Day 5 of the Miracle Nationals started with 15-20 knots and light rain. The northerly breeze was shifting through 20 degrees and the shallow water and tide gave a very short chop making upwind hard going.
In Race 8, Sam Mettam & Geoff Phillips led to the windward mark followed by Wayne Atherton & Liz Kemp (3383) and Dave & Michelle Raines. At the gybe mark, Mettam & Phillips made a major mistake by not taking their kite down when they were struggling to make the mark. This left them languishing by the mark as the fleet sailed by. By the leeward mark Martyn & Daniel Lewis had used their incredible offwind pace to come through to take the lead and keep their championship hopes alive. Up the second beat, Atherton & Kemp and Neil Gibson & Keith Macey overtook Team Lewis only to be overtaken back again down the run. By the final windward mark, Team Lewis had maintained their position and then stretched this to the finish. On the final reach, Mettam & Phillips overhauled Atherton & Kemp and Gibson & Macey to take 2nd, leaving them needing one more top 2 to retain the title.
In Race 9 Mettam & Phillips again led to the windward mark followed by Phil & Helen Bailey and Gibson & Macey. By the leeward mark Team Lewis had come through to 2nd. These positions stayed the same through to the end meaning Mettam & Phillips retained their title with a race to spare. Team Lewis couldn’t be caught in second, but there was a close battle on for 3rd place. Paul & Caitlin Huett and the Baileys were tied on points with the Huetts ahead on countback. Neither could be caught by 5th, so whoever beat the other on Friday would take 3rd.
15 knots and chop
The final day of racing brought 15 knots of breeze with a short chop.
Race 10 saw Richard & Harrison Pye made the most of a good start to lead to the windward mark followed by Paul & Caitlin Huett and Sam Mettam & Geoff Phillips. By the end of the first lap, Mettam & Phillips had sailed through to first only to then be overtaken by Martyn & Rebecca Lewis up the next beat. They then held this to the end with Mettam & Phillips 2nd and the Pyes third. In the important battle for 3rd overall the Huetts beat Phil & Helen Bailey by a matter of yards and therefore, overall.
Overall the week gave some great racing throughout the fleet. The top 10 had weights from 16 to 25 stone, new boats, boats over 35 years old, husband & wife teams, parent and child teams, masters, and crews as young as 6.
A view from the Bronze Fleet
Some sailors think the only racing is at the front of the fleet, but they’d be wrong! The Bronze fleet has had its own tussels all week. True some of the decision making is different, but in the windy weather policies like “let’s stay upright and finish” have given some boats their bests results, each DNC, DNF, etc, giving them places. Over the week the crews have come to know each other well and with boats to chase and boats to keep behind there was no room for loss of concentration. As always the beats were very important with many losses and gains occurring on those legs. Off the water it is a different story with only gains as the experienced sailors in the fleet are generous with their help and expertise in boat set up and sailing techniques. The resulting improvement in some boats was quite marked so the racing was even closer. The sense of achievement in the fleet was marked. For some it was the first time they had sailed on the sea or on as big a water, for others it was the wind speeds, but all felt their experience was well worth the effort and confirmed you do not have to be at the front of the fleet to enjoy and have great racing.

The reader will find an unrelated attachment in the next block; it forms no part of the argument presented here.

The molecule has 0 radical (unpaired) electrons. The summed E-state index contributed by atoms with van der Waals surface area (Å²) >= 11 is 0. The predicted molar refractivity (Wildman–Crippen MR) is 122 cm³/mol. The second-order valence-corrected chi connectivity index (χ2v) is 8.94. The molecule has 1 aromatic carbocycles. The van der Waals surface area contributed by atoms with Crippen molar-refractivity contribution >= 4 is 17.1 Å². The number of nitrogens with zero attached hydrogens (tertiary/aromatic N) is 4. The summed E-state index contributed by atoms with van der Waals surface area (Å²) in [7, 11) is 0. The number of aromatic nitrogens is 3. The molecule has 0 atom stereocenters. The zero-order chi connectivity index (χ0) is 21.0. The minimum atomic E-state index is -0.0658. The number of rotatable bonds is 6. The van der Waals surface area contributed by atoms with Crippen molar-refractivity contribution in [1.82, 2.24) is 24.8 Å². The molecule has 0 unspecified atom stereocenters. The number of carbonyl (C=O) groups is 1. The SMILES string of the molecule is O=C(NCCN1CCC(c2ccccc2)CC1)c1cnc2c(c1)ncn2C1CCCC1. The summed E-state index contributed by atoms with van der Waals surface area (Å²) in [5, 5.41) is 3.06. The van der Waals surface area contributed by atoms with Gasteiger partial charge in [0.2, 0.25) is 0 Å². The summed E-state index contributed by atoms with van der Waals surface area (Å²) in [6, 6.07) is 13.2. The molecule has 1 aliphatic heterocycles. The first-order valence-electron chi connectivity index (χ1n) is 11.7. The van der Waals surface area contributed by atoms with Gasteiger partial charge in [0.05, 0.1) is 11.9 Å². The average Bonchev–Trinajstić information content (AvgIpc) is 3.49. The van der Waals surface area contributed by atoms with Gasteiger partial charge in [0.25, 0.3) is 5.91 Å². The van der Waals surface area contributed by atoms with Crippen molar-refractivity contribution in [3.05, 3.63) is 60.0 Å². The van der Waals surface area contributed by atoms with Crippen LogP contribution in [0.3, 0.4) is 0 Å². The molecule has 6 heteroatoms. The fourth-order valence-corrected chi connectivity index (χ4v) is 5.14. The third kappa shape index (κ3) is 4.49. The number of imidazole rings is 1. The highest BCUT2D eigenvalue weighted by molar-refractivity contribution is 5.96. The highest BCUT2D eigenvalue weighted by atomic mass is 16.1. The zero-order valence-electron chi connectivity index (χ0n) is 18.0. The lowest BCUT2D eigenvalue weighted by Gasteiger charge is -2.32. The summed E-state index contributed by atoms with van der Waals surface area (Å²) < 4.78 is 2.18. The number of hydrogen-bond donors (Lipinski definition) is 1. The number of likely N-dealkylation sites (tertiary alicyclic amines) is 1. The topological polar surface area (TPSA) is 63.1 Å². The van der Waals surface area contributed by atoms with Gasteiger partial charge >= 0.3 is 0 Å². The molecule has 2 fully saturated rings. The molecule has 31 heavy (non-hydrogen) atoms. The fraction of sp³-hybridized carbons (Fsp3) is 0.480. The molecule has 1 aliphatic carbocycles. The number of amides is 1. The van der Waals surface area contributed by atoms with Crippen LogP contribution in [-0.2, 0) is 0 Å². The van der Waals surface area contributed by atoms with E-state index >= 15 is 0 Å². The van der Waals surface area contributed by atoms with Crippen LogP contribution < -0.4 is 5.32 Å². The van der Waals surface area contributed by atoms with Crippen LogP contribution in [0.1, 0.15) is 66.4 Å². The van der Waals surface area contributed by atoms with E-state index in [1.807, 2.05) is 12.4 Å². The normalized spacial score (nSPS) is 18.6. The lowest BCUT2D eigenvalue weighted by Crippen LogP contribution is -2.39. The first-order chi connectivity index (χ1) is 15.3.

A view from the Silver Fleet
Challenging but ‘absolutely awesome!’ Is how most sailors in the fleet would describe the week with having to fight winds of up to force 5. The odd couple of boats were most useful as submarines having water gushing in up to the decks and crews frantically bailing the water out the best they could. Towards the end of the week some of the skippers found it difficult to hold themselves in the boat as the wind speed was roughly 25 knots. It didn’t matter whether you finished the race, sailing or sinking, it was class spirit that made it an enjoyable week overall.
Miracle Nationals 2010
(.....our first beef Oggie experience)